Stafford gets ready for spotlight

ATHENS – Most days, Page Stafford loves being Matthew Stafford's big sister. At just 16 months apart, they grew up hip to athletic hip, mostly in Dallas, Texas, and they're now best friends in Athens, Ga. There are times, though, when she'd rather just be Page Smith or Page Jones.

Like the night a fellow UGA student learned she was the sister of the most talked-about Bulldog freshman since Quincy Carter and got down on the floor of a restaurant and kissed her feet.

"It was awful," she said. "I was like, ‘Please get up.'"

It's still strange to Page, a sophomore, that Bulldog Nation is so willing to genuflect to her little brother, or, in lieu of that, anyone who played catch with him the backyard.

"I definitely get some people coming up asking crazy questions," said Page, a former high school and club volleyball player in Texas. "Most of the time I think it's really fun. I love having him here and just being able to go get lunch and do different things, but there are definitely some points when it might get a little irritating."

Matthew Stafford isn't sure his sister's choice of school would have affected his recruiting, but he's glad for the familiar face.

"I definitely wanted to be close to some sort of family," he said.

Matthew Stafford doesn't have any feet-kissing stories. He's tried to insulate himself as much as possible from the hype surrounding his position in the four-man race to be the Bulldogs' next starting quarterback, a race that began officially Saturday with the first practice of the 2006 season.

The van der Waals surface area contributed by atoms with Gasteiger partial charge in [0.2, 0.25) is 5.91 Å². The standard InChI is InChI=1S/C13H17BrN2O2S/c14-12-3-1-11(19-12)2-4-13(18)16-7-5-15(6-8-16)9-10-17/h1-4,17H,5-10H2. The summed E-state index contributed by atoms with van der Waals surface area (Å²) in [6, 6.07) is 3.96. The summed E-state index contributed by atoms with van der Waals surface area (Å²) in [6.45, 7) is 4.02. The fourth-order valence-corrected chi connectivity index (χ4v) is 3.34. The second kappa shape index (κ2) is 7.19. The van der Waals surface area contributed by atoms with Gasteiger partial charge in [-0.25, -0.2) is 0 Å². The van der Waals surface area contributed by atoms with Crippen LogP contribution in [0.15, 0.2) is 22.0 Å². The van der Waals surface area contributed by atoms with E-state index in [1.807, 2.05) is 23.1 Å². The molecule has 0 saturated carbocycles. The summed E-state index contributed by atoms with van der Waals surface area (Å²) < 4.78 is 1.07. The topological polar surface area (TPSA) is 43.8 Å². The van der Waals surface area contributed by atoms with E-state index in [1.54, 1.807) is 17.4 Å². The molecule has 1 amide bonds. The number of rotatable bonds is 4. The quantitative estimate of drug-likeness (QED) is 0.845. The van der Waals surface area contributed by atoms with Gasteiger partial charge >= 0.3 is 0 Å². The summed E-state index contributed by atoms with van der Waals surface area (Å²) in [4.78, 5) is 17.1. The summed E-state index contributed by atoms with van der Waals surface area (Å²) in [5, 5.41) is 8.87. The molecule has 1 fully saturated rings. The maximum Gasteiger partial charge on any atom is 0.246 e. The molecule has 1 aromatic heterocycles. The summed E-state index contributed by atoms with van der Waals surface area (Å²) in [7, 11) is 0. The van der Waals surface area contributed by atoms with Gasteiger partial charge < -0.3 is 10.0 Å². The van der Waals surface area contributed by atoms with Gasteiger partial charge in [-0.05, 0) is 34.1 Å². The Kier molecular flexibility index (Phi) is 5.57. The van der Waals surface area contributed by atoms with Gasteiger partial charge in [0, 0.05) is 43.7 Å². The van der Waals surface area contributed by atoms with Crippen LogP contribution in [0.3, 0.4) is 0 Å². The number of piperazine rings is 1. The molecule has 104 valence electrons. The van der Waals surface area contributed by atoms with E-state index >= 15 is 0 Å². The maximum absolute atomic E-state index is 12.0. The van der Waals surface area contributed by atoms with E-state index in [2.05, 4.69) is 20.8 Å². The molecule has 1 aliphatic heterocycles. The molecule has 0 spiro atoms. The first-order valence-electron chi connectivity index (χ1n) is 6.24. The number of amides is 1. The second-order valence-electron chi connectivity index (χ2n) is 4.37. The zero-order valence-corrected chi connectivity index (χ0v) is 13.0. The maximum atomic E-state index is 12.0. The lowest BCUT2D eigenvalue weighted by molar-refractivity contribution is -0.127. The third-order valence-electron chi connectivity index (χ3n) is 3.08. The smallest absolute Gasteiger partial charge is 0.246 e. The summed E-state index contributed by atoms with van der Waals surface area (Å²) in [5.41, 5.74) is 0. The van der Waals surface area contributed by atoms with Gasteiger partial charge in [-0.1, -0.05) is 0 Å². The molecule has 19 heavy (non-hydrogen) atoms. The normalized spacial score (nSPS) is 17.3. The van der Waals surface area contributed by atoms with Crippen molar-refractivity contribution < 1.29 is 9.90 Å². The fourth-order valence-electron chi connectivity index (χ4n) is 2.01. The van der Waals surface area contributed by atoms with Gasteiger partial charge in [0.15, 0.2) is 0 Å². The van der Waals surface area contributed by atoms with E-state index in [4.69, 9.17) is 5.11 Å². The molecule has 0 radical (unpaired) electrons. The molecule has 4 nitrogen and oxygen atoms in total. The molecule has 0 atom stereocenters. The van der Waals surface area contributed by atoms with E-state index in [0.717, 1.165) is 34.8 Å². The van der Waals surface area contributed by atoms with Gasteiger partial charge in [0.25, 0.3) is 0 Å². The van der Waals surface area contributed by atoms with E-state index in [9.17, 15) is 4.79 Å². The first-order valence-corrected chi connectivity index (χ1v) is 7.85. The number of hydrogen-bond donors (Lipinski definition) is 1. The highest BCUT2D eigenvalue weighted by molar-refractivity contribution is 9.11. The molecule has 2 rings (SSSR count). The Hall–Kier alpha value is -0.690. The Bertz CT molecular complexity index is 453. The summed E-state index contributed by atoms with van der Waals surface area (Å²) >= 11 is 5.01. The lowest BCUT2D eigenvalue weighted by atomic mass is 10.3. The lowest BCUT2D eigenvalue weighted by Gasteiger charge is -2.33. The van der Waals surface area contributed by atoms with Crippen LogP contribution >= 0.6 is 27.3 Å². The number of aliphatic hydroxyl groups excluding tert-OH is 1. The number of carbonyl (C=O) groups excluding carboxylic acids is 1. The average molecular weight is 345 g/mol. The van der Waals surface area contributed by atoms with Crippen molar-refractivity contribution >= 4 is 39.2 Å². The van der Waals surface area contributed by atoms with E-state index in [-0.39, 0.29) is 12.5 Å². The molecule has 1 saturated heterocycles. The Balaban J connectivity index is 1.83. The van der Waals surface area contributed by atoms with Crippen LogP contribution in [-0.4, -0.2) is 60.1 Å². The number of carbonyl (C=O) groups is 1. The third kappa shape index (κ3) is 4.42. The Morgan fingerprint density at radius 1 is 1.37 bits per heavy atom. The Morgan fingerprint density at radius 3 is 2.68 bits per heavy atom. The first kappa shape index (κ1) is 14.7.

"I haven't really noticed," he said. "I don't really read too much. I mean I read, but not the paper. I hear it from a lot of different places, but you can't trust everything that somebody tells you that they saw was written."

More has been said and written about Stafford than probably any fourth-string quarterback in college football history. He's not expected to remain fourth string for long, but that's where he started Saturday, behind Joe Tereshinski, Blake Barnes and Joe Cox.

The initial pecking order was based solely on seniority, and Stafford expects that to be a factor throughout the competition.

"It's definitely something you can't get away from," he said. "When you're thinking, ‘We have this guy who's a senior, this guy's a junior, this guy's a sophomore, this guy's a … wow this guy's young.'"

He tried to age as quickly as possible this summer during the team's seven-on-seven passing drills.

"By the end of the summer, I was calling the plays and motions and all that kind of stuff to something I thought would work, not just something I knew was a play," he said. "I felt a lot more comfortable calling some double cuts and stuff."

NCAA rules forbid coaches from overseeing summer workouts, so Tereshinski served as the quarterbacks coach this summer.

"I had run all the basic plays, and I'd say, ‘I'm running out, tell me something,'" Stafford said. "He'd be like, ‘Here it is.'" Stafford professes not to be nervous about the upcoming month, which is something his sister can't claim.

"I was nervous in high school games," she said, "so I can't imagine what it's going to be like with my little brother playing football in the SEC."

Page Stafford enrolled at UGA one semester before Matthew, joined a sorority and had just enough time to make a name for herself with her friends before becoming The Other Stafford.

"When he comes up they're more like, ‘Oh, he's your brother,'" Page Stafford said, "not, ‘I'm his sister.'"

That won't last long if little brother becomes Georgia's starting quarterback. The foot-kissing line won't get any shorter either.

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